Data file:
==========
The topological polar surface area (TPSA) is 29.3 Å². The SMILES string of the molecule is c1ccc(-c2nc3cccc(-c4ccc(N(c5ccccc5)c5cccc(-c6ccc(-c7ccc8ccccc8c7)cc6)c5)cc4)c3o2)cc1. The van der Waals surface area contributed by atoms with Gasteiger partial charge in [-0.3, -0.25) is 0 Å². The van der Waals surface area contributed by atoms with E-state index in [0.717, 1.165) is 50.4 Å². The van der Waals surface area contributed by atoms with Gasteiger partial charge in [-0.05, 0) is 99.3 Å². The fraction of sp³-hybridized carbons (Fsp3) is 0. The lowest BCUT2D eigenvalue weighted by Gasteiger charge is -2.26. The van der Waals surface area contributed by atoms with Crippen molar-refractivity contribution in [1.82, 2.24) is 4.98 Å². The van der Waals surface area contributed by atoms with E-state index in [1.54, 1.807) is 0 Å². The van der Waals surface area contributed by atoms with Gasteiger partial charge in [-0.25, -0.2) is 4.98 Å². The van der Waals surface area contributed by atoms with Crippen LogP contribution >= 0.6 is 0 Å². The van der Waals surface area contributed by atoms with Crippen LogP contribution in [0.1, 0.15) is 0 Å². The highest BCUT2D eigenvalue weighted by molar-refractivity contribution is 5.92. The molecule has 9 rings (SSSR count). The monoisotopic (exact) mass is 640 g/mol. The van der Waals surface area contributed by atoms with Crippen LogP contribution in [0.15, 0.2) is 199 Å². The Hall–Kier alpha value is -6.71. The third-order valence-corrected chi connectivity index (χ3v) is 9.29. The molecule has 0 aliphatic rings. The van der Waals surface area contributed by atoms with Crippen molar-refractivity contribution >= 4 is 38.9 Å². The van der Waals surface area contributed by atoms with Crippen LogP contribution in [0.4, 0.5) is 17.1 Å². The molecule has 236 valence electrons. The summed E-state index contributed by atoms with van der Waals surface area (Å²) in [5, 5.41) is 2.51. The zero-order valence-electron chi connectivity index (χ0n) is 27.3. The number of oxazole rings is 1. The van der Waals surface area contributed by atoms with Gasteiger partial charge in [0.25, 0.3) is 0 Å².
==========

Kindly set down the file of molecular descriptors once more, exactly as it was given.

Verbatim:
The topological polar surface area (TPSA) is 29.3 Å². The SMILES string of the molecule is c1ccc(-c2nc3cccc(-c4ccc(N(c5ccccc5)c5cccc(-c6ccc(-c7ccc8ccccc8c7)cc6)c5)cc4)c3o2)cc1. The van der Waals surface area contributed by atoms with Gasteiger partial charge in [-0.3, -0.25) is 0 Å². The van der Waals surface area contributed by atoms with E-state index in [0.717, 1.165) is 50.4 Å². The van der Waals surface area contributed by atoms with Gasteiger partial charge in [-0.05, 0) is 99.3 Å². The fraction of sp³-hybridized carbons (Fsp3) is 0. The lowest BCUT2D eigenvalue weighted by Gasteiger charge is -2.26. The van der Waals surface area contributed by atoms with Crippen molar-refractivity contribution in [1.82, 2.24) is 4.98 Å². The van der Waals surface area contributed by atoms with E-state index in [1.54, 1.807) is 0 Å². The van der Waals surface area contributed by atoms with Gasteiger partial charge in [-0.25, -0.2) is 4.98 Å². The van der Waals surface area contributed by atoms with Crippen LogP contribution >= 0.6 is 0 Å². The van der Waals surface area contributed by atoms with Crippen LogP contribution in [0.1, 0.15) is 0 Å². The highest BCUT2D eigenvalue weighted by molar-refractivity contribution is 5.92. The molecule has 9 rings (SSSR count). The monoisotopic (exact) mass is 640 g/mol. The van der Waals surface area contributed by atoms with Crippen LogP contribution in [0.15, 0.2) is 199 Å². The Hall–Kier alpha value is -6.71. The third-order valence-corrected chi connectivity index (χ3v) is 9.29. The molecule has 0 aliphatic rings. The van der Waals surface area contributed by atoms with Crippen molar-refractivity contribution >= 4 is 38.9 Å². The van der Waals surface area contributed by atoms with Crippen LogP contribution in [0.4, 0.5) is 17.1 Å². The molecule has 236 valence electrons. The summed E-state index contributed by atoms with van der Waals surface area (Å²) in [5, 5.41) is 2.51. The zero-order valence-electron chi connectivity index (χ0n) is 27.3. The number of oxazole rings is 1. The van der Waals surface area contributed by atoms with Gasteiger partial charge in [0.25, 0.3) is 0 Å².